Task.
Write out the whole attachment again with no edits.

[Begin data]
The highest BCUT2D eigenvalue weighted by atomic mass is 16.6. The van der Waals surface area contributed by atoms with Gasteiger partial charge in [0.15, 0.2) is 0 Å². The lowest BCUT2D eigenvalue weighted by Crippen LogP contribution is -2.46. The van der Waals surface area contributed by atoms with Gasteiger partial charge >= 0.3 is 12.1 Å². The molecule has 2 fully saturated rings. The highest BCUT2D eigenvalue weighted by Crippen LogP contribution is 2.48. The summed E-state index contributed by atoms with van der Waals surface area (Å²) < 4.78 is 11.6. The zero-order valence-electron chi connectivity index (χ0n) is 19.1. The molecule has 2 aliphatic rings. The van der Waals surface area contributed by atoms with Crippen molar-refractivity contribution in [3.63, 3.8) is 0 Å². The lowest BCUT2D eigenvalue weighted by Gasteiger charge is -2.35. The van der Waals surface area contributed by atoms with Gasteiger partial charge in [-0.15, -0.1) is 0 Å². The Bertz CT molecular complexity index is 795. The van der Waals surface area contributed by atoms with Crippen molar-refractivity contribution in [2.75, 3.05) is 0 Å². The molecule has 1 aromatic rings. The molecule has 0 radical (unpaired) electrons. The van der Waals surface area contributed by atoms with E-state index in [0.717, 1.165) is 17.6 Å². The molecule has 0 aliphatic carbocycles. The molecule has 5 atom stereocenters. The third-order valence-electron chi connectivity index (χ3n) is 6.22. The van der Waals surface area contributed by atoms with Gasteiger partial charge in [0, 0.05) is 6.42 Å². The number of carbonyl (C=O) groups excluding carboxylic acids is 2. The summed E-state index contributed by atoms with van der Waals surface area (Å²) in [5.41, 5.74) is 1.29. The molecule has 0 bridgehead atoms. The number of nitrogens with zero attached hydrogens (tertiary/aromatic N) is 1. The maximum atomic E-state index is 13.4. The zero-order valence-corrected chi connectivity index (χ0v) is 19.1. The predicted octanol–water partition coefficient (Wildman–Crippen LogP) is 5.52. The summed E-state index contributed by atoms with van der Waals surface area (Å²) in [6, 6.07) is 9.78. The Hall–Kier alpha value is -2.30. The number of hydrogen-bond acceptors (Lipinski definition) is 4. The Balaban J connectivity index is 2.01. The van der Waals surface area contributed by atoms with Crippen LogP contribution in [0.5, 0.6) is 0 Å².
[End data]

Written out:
The highest BCUT2D eigenvalue weighted by atomic mass is 16.6. The van der Waals surface area contributed by atoms with Gasteiger partial charge in [0.15, 0.2) is 0 Å². The lowest BCUT2D eigenvalue weighted by Crippen LogP contribution is -2.46. The van der Waals surface area contributed by atoms with Gasteiger partial charge >= 0.3 is 12.1 Å². The molecule has 2 fully saturated rings. The highest BCUT2D eigenvalue weighted by Crippen LogP contribution is 2.48. The summed E-state index contributed by atoms with van der Waals surface area (Å²) < 4.78 is 11.6. The zero-order valence-electron chi connectivity index (χ0n) is 19.1. The molecule has 2 aliphatic rings. The van der Waals surface area contributed by atoms with Crippen molar-refractivity contribution in [3.63, 3.8) is 0 Å². The lowest BCUT2D eigenvalue weighted by Gasteiger charge is -2.35. The van der Waals surface area contributed by atoms with Gasteiger partial charge in [-0.15, -0.1) is 0 Å². The Bertz CT molecular complexity index is 795. The van der Waals surface area contributed by atoms with Crippen molar-refractivity contribution in [2.75, 3.05) is 0 Å². The molecule has 1 aromatic rings. The molecule has 0 radical (unpaired) electrons. The van der Waals surface area contributed by atoms with E-state index in [0.717, 1.165) is 17.6 Å². The molecule has 0 aliphatic carbocycles. The molecule has 5 atom stereocenters. The third-order valence-electron chi connectivity index (χ3n) is 6.22. The van der Waals surface area contributed by atoms with Gasteiger partial charge in [0, 0.05) is 6.42 Å². The number of carbonyl (C=O) groups excluding carboxylic acids is 2. The summed E-state index contributed by atoms with van der Waals surface area (Å²) in [5.41, 5.74) is 1.29. The molecule has 0 bridgehead atoms. The number of nitrogens with zero attached hydrogens (tertiary/aromatic N) is 1. The maximum atomic E-state index is 13.4. The zero-order valence-corrected chi connectivity index (χ0v) is 19.1. The predicted octanol–water partition coefficient (Wildman–Crippen LogP) is 5.52. The summed E-state index contributed by atoms with van der Waals surface area (Å²) in [6, 6.07) is 9.78. The Hall–Kier alpha value is -2.30. The number of hydrogen-bond acceptors (Lipinski definition) is 4. The Balaban J connectivity index is 2.01. The van der Waals surface area contributed by atoms with Crippen LogP contribution in [0.5, 0.6) is 0 Å².